Common medication associated with cognitive decline in elderly

Jan 26, 2009

A study published in Journal of the American Geriatrics Society suggested that the use of certain medications in elderly populations may be associated with cognitive decline. The study examined the effects of exposure to anticholinergic medications, a type of drug used to treat a variety of disorders that include respiratory and gastrointestinal problems, on over 500 relatively healthy men aged 65 years or older with high blood pressure.

Older people often take several drugs to treat multiple health conditions. As some of these drugs also have properties that affect neurotransmitters in the brain that are important to overall brain function, the researchers examined the total effects of all medications taken by the patients, both prescription and over-the-counter, that were believed to affect the function of a particular neurotransmitter, acetylcholine.

The findings show that chronic use of medications with anticholinergic properties may have detrimental effects on memory and the ability to perform daily living tasks, such as shopping and managing finances. Participants showed deficits in both memory and daily function when they took these medications over the course of a year. The degree of memory difficulty and impairment in daily living tasks also increased proportionally to the total amount of drug exposure, based on a rating scale the authors developed to assess anticholinergicity of the drugs.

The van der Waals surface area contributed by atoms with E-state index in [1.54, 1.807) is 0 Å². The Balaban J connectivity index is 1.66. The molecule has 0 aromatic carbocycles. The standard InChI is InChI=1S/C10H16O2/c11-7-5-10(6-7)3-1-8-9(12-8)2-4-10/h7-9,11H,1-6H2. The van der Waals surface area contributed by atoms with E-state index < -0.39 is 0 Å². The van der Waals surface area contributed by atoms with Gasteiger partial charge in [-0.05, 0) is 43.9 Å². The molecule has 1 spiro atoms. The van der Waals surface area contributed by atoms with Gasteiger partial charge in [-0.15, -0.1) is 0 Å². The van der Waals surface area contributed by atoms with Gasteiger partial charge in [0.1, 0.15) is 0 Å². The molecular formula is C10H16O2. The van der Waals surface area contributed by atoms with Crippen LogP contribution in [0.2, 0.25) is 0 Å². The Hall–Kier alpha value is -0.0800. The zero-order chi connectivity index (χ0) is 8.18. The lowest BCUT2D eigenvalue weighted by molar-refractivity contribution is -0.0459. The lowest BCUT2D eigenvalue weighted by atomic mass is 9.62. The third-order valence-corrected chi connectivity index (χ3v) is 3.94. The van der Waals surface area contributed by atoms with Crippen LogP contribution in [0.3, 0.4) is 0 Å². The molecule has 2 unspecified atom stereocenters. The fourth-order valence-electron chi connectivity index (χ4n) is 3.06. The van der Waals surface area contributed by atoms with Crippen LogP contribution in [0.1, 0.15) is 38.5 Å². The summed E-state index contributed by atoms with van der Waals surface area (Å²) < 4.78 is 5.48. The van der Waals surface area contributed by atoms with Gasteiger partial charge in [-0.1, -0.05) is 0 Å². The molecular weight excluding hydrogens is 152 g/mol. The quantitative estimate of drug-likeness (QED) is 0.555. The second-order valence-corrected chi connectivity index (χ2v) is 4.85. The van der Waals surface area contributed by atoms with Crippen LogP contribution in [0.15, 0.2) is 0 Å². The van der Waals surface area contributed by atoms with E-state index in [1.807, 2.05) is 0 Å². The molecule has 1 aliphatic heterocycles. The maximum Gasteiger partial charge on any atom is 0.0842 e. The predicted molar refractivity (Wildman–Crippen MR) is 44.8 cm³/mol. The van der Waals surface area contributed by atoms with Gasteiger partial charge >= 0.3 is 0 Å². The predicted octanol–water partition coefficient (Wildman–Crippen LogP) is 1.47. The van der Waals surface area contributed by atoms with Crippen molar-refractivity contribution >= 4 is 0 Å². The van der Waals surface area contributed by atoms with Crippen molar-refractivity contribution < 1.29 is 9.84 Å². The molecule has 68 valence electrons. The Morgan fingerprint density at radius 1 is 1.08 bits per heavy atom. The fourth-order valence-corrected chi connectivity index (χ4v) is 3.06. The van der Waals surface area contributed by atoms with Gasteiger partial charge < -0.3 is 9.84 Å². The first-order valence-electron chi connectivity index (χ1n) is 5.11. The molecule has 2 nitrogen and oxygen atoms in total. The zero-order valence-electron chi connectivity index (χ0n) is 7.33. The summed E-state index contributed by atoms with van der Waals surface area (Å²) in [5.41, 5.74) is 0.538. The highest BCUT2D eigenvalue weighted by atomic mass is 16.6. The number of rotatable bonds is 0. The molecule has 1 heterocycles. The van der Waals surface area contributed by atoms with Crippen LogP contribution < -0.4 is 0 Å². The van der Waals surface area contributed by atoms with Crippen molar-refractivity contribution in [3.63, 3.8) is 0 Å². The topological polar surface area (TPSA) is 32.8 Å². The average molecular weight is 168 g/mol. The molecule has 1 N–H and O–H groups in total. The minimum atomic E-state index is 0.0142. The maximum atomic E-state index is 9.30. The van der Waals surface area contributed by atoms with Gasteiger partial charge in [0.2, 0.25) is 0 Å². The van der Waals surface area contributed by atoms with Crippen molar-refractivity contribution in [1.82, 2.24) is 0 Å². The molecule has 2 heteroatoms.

According to study co-author Dr. Ling Han of the Yale University Department of Internal Medicine, elderly patients may be more vulnerable to these types of medications due to neurological and pharmacokinetical changes related to aging.

This study is published in Journal of the American Geriatrics Society. www.blackwellpublishing.com/jgs

Source: Wiley

Explore further: FDA warns of compounded drug recall by Texas firm

add to favorites email to friend print save as pdf

Related Stories

Recommended for you

EU regulator: Morning-after pill OK for all women

1 hour ago

(AP)—A commonly used morning-after pill is suitable for use by heavier women, the European Medicines Agency said Thursday after a review of the evidence sparked by the French manufacturer's declaration that the drugs didn't ...

Physicians warned about counterfeit medical devices

5 hours ago

(HealthDay)—Physicians should be aware of the prevalence and serious consequences associated with use of counterfeit medical devices, according to a letter to the editor published online July 20 in Lasers in ...

Zydelig approved for three types of blood cancer

6 hours ago

(HealthDay)—Zydelig (idelalisib) has been approved by the U.S. Food and Drug Administration to treat relapsed forms of blood cancer, including chronic lymphocytic leukemia (CLL), follicular B-cell non-Hodgkin lymphoma (FL) ...

Journal raises concern about blood-thinning drug

19 hours ago

A medical journal raised concerns Wednesday about a blood-thinning drug widely used by people at risk of stroke, accusing its manufacturer of concealing safety data and regulators of laxness.

User comments : 0